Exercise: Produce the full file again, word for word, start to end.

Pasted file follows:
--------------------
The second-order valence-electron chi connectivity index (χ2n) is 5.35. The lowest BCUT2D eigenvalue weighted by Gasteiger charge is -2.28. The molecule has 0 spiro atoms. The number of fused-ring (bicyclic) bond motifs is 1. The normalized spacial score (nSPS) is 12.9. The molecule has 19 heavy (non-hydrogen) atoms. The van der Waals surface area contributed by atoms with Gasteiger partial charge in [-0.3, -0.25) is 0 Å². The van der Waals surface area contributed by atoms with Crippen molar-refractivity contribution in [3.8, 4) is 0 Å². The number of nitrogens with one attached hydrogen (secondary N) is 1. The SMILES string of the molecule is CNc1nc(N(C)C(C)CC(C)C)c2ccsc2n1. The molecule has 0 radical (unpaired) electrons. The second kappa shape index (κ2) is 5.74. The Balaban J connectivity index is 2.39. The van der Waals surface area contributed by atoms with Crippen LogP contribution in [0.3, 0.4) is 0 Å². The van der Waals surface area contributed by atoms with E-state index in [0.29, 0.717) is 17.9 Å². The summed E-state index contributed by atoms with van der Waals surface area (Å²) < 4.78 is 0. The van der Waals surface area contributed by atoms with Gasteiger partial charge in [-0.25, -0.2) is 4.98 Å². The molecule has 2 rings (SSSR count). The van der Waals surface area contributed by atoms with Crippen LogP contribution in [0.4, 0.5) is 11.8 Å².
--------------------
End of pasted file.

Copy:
The second-order valence-electron chi connectivity index (χ2n) is 5.35. The lowest BCUT2D eigenvalue weighted by Gasteiger charge is -2.28. The molecule has 0 spiro atoms. The number of fused-ring (bicyclic) bond motifs is 1. The normalized spacial score (nSPS) is 12.9. The molecule has 19 heavy (non-hydrogen) atoms. The van der Waals surface area contributed by atoms with Gasteiger partial charge in [-0.3, -0.25) is 0 Å². The van der Waals surface area contributed by atoms with Crippen molar-refractivity contribution in [3.8, 4) is 0 Å². The number of nitrogens with one attached hydrogen (secondary N) is 1. The SMILES string of the molecule is CNc1nc(N(C)C(C)CC(C)C)c2ccsc2n1. The molecule has 0 radical (unpaired) electrons. The second kappa shape index (κ2) is 5.74. The Balaban J connectivity index is 2.39. The van der Waals surface area contributed by atoms with Crippen LogP contribution in [0.3, 0.4) is 0 Å². The van der Waals surface area contributed by atoms with E-state index in [0.29, 0.717) is 17.9 Å². The summed E-state index contributed by atoms with van der Waals surface area (Å²) < 4.78 is 0. The van der Waals surface area contributed by atoms with Gasteiger partial charge in [-0.25, -0.2) is 4.98 Å². The molecule has 2 rings (SSSR count). The van der Waals surface area contributed by atoms with Crippen LogP contribution in [0.4, 0.5) is 11.8 Å².